The most basic way to negotiate is to simply offer a lower price. You can do this on almost all purchases. The only exceptions are when someone claims they are firm on price, but even then there is often a little bit of wiggle room.
A better negotiation tactic is bundling.
Instead of just saying “Will you take $20 for the bike?” when they were asking $35, you can say something like this…
“I like this bike over here, but I don’t think it’s worth quite that much. What do you think of $45 for both of the bikes and that box of video games?”
Bundling is great because it is a win-win scenario. You get more items for cheaper, and they get more money overall.
One thing to avoid is lying about having other options. This is a very transparent bargaining tactic that will make sellers not want to deal with you.
How do I negotiate when selling?
When selling, you will get a lot of offers below asking price.
Most of these offers are below what the potential buyers are willing to pay, so asking a higher price in return is a smart move.
On lower priced items, there usually isn’t enough room to do multiple rounds of offers. On items that are worth $100+, you can often go back and forth multiple times, so keep that in mind when making your first counter offer. You don’t want to start off too low and leave money on the table.
The longer an item sits, the more you should be willing to negotiate.
Get Started Today!
If you want to make more money and an online selling business is something that intrigues you, flipping is a fantastic way to get started. Like I said in the intro, there’s no barrier to entry and it’s actually a lot of fun too.
There’s really no excuse to not get started this week (or today even).
The entire arbitrage market (buying low and selling high) is a tremendous opportunity right now thanks to the internet, and I expect it to stay that way for the foreseeable future.
If you have any questions, please leave them in the comments below! Good luck!
19 thoughts on “Flipping 101: 10 FAQs About Flipping Used Items For Profit”
Thanks for the great tips. I have been selling items at consignment shops. Do you think it compares with online selling when comparing ease of selling? Would really value your opinion on this. Thank you.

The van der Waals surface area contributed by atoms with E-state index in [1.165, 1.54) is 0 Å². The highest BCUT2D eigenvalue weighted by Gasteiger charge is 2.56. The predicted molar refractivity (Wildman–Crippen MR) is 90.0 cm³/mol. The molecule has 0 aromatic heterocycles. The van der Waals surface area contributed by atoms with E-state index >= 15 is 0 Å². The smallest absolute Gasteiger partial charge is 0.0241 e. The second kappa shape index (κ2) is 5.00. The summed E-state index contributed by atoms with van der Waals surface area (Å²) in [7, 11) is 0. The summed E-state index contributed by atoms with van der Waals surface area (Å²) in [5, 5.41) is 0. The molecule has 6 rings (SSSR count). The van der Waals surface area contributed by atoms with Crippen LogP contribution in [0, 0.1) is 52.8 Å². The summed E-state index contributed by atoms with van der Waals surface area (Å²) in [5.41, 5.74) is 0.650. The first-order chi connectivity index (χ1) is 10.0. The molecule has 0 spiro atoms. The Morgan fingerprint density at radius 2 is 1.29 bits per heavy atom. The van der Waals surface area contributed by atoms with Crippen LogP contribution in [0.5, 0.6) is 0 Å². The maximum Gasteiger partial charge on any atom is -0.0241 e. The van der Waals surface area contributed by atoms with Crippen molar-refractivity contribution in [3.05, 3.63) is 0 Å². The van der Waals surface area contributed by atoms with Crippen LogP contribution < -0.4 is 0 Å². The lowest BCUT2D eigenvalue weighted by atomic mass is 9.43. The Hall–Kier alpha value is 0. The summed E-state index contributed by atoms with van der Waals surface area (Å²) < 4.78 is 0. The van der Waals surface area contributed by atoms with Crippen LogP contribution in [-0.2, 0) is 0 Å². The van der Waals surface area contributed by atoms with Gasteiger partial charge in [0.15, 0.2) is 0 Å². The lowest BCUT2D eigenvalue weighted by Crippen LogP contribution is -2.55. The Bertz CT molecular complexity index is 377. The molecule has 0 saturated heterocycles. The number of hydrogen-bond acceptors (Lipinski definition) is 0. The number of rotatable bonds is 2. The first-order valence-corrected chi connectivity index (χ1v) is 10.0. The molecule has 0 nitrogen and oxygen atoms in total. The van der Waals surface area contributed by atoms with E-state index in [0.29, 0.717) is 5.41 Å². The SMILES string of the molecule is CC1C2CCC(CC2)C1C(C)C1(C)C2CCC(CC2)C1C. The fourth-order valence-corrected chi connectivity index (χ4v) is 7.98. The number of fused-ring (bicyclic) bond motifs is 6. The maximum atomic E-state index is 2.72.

Thanks for your comment.
I’ve never personally sold at consignment shops, but if it’s as easy as dropping off the items you want to sell and then you get paid when the item sells, then selling online is probably a bit more work.
The reason is that you have to ship your items either to the customer, or to Amazon’s warehouses if you use FBA. Using FBA is probably the closest you would get to the consignment shop selling.
The big benefit to selling online is that your audience can be the entire United States, or pretty much every country depending on your settings. This allows the ability to sell a much larger variety and volume of items.
If it were me, I’d test out selling a few items online and see how you think it compares.
Thanks for the guide! Really needed this as i am wanting to start a side job. Also been wanting to try this ever since my friend reccomended this to me, it seems really fun to do!
Hi. I’m currently in college and am about to move on campus. I have never done flipping or anything but I have been doing a lot of research on it the last couple days and am very excited about it. Do you think it would be possible to start while in college? My tentive plan was to start small obviously, and sell mostly everything through eBay. I also wanted to start with selling things I already own and do not use anymore to get a feel of things on how ebay works and what strategies you think would work best working through a college dorm. Thanks!!
This is definitely possible to do while in college, that’s when I started. I’d recommend exploring flipping textbooks as well, that’s something I did a lot of in college.
I know I was put here to create, expert at selling, have a great eye and love doing this type of stuff. Thank you, I am so excited.
Thanks for the comment, and great to hear you are excited to start!
I get stuff that people throw out on the side of the road, clean it up and fix it and flip it. I post on marketplace and OfferUp and places like that. Is there any else I can be doing to sell things better or faster?
Hello, Ryan, i live in Mexico City, can i do Retail Arbitrage from here in the united states? what do you recommend?
Thanks for the comment. Yes if you are able to setup a seller account on Amazon.com then you would be able to sell in the United States.
To keep things simple if I were you I would recommend starting on Amazon’s Mexico marketplace. This would make it easier to start, and wouldn’t require getting a US tax ID.
Why am I so nervous about getting started? Reading this just makes me want to start today! Thank you for the encouraging words!!!
Seems interesting. I saw that you go into walmarts and scan items. How do I do that. Was a mgr at walmart and I know their seasons well. Think that would be a great opportunity. Do I need a website to sell? What are the steps?
Check out this post:
Retail Arbitrage: A Complete Guide for Beginners (Amazon FBA 2021)
Good information, Thank you!
I have been watching Flea Market Flip lately and think it looks like so much fun! I really want to try this out. What kind of tools do you need to flip some good bones furniture? Any suggestions?
If your are talking about buying old furniture and updating it, the main things you’d need are a hammer, nails, screwdrivers, screws, wood glue, a palm sander and sand paper, paint brushes, a staple gun, and maybe an upholstery kit. Then you may need paint, new hardware, new uphostery, etc depending on the furniture and what you want to do to it.
Thanks for the great idea of flipping… I will post my opinion in the future after my first flipping…
Thanks for the information, I really want to try this.
Thanks Lori! Give it a shot and let me know how it goes 🙂